You’ve probably heard a lot about the “Great Resignation” by now. The United States has seen a record number of workers resign from their current job. Many of these individuals are seeking better pay, more benefits, or a hybrid work schedule.
But what if switching employers isn’t enough?
What if it is really a career change you’re after?
A midlife career change?
First, evaluate your motivations for seeking a career change:
Are you burned out? (See Revision Resume’s recent blog on burnout for more information).
Has your family situation changed, and you need more flexibility to care for others?
Are you looking for a career with more meaning?
Perhaps the pandemic has made you reevaluate your priorities or goals in life?
Knowing why a career change is tempting can help direct you in the best possible way moving forward.
Evaluate what you really want…and what you don’t.
Next, make a list of what you enjoy about your current career and things you definitely do not want to repeat in your next one. This is a critical step! Changing careers will inevitably carry with it new training, and possibly a new degree. You don’t want to suddenly realize you have wasted time and money on a new direction that leads you back to the same discontent you had in your previous career.
There are many online services and tools to help determine what careers are suited to your personality and qualifications. Simply search for “career change tools” in your favorite search engine to get started.
If you don’t know where you’re going, any road will take you there.
While this saying is great for keeping an open mind about your options, it’s not the best advice once you decide on a path to take. Once you have identified the direction you want to go, begin researching how to get there. Keep your financial health in mind as you do this by asking yourself these questions:
How quickly will the amount you invest in training or degree be made up for once you start working in your new capacity?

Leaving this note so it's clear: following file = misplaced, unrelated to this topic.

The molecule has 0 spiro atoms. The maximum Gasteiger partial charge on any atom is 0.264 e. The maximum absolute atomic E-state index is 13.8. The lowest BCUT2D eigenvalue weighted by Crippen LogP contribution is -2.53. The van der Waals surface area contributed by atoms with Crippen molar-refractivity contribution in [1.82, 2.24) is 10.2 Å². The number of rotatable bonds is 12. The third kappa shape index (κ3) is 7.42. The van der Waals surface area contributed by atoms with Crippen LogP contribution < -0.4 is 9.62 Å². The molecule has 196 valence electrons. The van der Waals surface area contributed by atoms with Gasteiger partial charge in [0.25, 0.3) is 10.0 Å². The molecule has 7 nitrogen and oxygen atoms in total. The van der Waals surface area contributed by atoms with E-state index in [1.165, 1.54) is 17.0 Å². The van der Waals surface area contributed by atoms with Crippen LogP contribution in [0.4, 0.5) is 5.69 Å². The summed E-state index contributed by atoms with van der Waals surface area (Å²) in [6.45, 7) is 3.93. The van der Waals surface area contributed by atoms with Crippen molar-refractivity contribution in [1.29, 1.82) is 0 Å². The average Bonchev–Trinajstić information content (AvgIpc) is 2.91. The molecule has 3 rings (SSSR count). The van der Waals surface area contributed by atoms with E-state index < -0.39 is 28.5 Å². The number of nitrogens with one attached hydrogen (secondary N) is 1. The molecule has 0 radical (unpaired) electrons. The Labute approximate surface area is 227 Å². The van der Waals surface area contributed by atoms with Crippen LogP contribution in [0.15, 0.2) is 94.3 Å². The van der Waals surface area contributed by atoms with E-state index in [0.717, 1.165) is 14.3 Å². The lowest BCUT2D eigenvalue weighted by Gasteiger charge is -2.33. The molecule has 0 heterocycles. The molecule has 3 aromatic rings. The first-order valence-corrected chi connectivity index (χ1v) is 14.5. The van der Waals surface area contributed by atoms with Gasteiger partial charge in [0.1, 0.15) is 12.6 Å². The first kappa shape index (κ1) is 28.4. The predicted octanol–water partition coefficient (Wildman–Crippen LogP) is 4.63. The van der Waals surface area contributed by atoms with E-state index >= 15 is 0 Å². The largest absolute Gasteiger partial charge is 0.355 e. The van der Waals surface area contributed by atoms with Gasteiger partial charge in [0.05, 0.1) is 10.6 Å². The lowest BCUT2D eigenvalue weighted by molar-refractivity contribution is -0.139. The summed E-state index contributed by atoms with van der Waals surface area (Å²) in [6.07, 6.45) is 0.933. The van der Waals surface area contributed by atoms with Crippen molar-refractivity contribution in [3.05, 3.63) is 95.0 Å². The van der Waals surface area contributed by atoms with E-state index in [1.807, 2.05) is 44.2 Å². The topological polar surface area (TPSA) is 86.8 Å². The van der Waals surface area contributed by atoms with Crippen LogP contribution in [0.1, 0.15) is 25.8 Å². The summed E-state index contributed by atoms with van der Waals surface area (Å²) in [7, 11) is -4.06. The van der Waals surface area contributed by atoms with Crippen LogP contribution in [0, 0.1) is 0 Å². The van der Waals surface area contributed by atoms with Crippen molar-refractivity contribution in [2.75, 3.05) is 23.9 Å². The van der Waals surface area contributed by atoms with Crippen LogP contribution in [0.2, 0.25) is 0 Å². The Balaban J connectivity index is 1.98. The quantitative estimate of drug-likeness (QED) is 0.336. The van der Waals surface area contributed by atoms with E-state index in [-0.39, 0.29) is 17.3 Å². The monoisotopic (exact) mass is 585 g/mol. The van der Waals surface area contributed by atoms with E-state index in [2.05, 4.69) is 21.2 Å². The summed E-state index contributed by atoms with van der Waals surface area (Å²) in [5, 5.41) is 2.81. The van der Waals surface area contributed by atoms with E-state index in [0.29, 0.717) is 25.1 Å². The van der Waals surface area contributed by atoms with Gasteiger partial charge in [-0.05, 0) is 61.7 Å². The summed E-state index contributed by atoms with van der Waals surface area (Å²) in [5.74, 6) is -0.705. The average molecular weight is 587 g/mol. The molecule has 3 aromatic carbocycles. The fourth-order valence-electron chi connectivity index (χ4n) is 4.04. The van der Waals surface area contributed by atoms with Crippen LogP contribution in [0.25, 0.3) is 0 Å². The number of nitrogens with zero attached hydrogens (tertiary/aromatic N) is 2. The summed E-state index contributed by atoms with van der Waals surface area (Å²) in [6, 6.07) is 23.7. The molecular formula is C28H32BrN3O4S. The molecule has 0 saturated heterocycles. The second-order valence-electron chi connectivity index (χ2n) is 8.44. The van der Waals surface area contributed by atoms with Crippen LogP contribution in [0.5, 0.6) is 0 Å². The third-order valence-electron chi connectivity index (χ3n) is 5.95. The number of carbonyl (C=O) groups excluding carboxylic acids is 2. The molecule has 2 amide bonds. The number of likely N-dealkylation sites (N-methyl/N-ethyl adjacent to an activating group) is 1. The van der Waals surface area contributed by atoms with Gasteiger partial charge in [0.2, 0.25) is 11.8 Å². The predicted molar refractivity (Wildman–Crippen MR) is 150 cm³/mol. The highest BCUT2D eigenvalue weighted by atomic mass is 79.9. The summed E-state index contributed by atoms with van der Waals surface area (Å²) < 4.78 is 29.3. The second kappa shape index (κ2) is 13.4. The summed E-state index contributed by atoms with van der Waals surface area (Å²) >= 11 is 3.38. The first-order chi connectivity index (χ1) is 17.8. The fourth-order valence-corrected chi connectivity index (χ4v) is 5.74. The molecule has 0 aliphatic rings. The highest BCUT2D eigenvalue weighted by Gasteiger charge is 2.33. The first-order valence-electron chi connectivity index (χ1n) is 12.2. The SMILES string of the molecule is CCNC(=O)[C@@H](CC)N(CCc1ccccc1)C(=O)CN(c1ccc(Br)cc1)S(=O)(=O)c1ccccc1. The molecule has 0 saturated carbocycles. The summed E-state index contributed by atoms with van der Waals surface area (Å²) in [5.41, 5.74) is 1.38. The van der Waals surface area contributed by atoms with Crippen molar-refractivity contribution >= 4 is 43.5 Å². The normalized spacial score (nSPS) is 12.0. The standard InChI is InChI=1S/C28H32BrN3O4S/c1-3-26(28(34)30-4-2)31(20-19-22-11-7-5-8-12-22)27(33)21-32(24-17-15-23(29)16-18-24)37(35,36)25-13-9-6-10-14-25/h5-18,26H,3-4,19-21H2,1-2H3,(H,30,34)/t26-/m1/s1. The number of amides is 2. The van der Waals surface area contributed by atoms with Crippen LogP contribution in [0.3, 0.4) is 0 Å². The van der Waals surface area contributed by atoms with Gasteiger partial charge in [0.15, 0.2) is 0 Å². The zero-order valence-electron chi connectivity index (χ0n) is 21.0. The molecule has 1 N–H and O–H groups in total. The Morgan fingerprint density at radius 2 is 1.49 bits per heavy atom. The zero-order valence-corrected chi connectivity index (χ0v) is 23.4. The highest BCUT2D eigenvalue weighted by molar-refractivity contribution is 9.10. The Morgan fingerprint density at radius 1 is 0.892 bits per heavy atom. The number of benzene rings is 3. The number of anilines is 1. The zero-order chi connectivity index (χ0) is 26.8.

It shouldn’t matter, but it does: consider your age. How many working years do you anticipate devoting to your new career and how will that impact your retirement and retirement savings?
How much do you have in savings to tide you over during this transition? Experts recommend having at least six months’ salary in reserve.
Are there grants, loans or forgiveness programs available for the profession you’re interested in? Again, a quick search on the Internet can yield possibilities you may not have thought of.
This is the time to crunch the numbers, brainstorm with those who the change will affect, and get creative with your finances to make your dream a reality!
Timing is everything.
Then, take a magnifying glass to your planning calendar:
Do you plan to keep working part-time while you train/study for your new career?
How will you maintain family commitments in the interim?
How can you build in time for rest and decompression?
What elements of your current life will you need help with or need to cut back while you are building the foundation for a new path?
When opportunity knocks…open the door!
Lastly, look for opportunities around you. If you don’t have a LinkedIn profile already, consider setting one up. Search for organizations and groups in your area or nationwide that relate to your future profession and join them. You may find that openings for internships, apprenticeships, tutorials or other training pop up. These items will all make great additions to your resume.
Speaking of which…how do you deal with creating a resume for a new career where you have no experience? Here is a previous blog that may be helpful: "How to Write a Resume Without Work Experience." In many ways, our advice mimics that of any recent college graduate so another helpful blog is "Tips for a New Grad to Stand Out."
As mentioned above, new versions of your resume should reflect applicable experiences you’ve gathered along the way training for your new career. But that doesn’t mean you should get rid of all of the information from previous jobs! Showing results from your efforts on the job – no matter what job it was – can highlight soft skills like collaboration, perseverance and resiliency.
While all this might seem daunting, there are plenty of examples of people who have done it successfully! Planning and preparation can make the difference between making the leap with – or without – a safety net underneath you. Give yourself permission to make mistakes along the way, but knowing that you did everything you could to mitigate lost time, effort and money will give you confidence to go for your dream!